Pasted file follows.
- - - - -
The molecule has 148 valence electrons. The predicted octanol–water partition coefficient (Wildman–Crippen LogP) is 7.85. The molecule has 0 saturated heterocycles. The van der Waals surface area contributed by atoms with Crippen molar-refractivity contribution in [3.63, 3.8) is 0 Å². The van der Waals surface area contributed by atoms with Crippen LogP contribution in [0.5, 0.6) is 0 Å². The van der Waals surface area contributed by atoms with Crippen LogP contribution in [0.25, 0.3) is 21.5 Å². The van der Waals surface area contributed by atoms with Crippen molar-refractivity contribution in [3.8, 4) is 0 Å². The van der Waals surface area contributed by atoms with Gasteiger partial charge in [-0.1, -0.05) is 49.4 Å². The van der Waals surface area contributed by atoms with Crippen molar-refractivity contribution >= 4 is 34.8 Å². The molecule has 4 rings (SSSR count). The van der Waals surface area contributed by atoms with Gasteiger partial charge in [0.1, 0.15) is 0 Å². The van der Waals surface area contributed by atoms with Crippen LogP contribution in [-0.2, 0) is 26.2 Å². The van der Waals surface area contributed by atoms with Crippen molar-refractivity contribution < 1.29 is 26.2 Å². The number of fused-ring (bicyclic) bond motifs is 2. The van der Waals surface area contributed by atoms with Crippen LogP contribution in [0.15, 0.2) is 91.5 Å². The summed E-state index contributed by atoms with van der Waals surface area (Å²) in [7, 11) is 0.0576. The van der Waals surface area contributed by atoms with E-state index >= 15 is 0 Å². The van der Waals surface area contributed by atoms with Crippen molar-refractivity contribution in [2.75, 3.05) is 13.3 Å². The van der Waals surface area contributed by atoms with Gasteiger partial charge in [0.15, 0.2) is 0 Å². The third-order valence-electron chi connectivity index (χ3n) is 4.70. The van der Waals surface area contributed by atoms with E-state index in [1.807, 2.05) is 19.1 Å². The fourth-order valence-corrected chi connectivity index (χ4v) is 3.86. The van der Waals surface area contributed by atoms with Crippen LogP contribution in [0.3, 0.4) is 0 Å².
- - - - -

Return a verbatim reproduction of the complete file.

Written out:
The molecule has 148 valence electrons. The predicted octanol–water partition coefficient (Wildman–Crippen LogP) is 7.85. The molecule has 0 saturated heterocycles. The van der Waals surface area contributed by atoms with Crippen molar-refractivity contribution in [3.63, 3.8) is 0 Å². The van der Waals surface area contributed by atoms with Crippen LogP contribution in [0.5, 0.6) is 0 Å². The van der Waals surface area contributed by atoms with Crippen LogP contribution in [0.25, 0.3) is 21.5 Å². The van der Waals surface area contributed by atoms with Crippen molar-refractivity contribution in [3.8, 4) is 0 Å². The van der Waals surface area contributed by atoms with Gasteiger partial charge in [-0.1, -0.05) is 49.4 Å². The van der Waals surface area contributed by atoms with Crippen molar-refractivity contribution >= 4 is 34.8 Å². The molecule has 4 rings (SSSR count). The van der Waals surface area contributed by atoms with Gasteiger partial charge in [0.1, 0.15) is 0 Å². The van der Waals surface area contributed by atoms with Crippen LogP contribution in [-0.2, 0) is 26.2 Å². The van der Waals surface area contributed by atoms with Crippen molar-refractivity contribution < 1.29 is 26.2 Å². The number of fused-ring (bicyclic) bond motifs is 2. The van der Waals surface area contributed by atoms with Crippen LogP contribution in [0.15, 0.2) is 91.5 Å². The summed E-state index contributed by atoms with van der Waals surface area (Å²) in [7, 11) is 0.0576. The van der Waals surface area contributed by atoms with E-state index >= 15 is 0 Å². The van der Waals surface area contributed by atoms with Crippen molar-refractivity contribution in [2.75, 3.05) is 13.3 Å². The van der Waals surface area contributed by atoms with Gasteiger partial charge in [0.15, 0.2) is 0 Å². The third-order valence-electron chi connectivity index (χ3n) is 4.70. The van der Waals surface area contributed by atoms with E-state index in [1.807, 2.05) is 19.1 Å². The fourth-order valence-corrected chi connectivity index (χ4v) is 3.86. The van der Waals surface area contributed by atoms with Crippen LogP contribution in [0.3, 0.4) is 0 Å².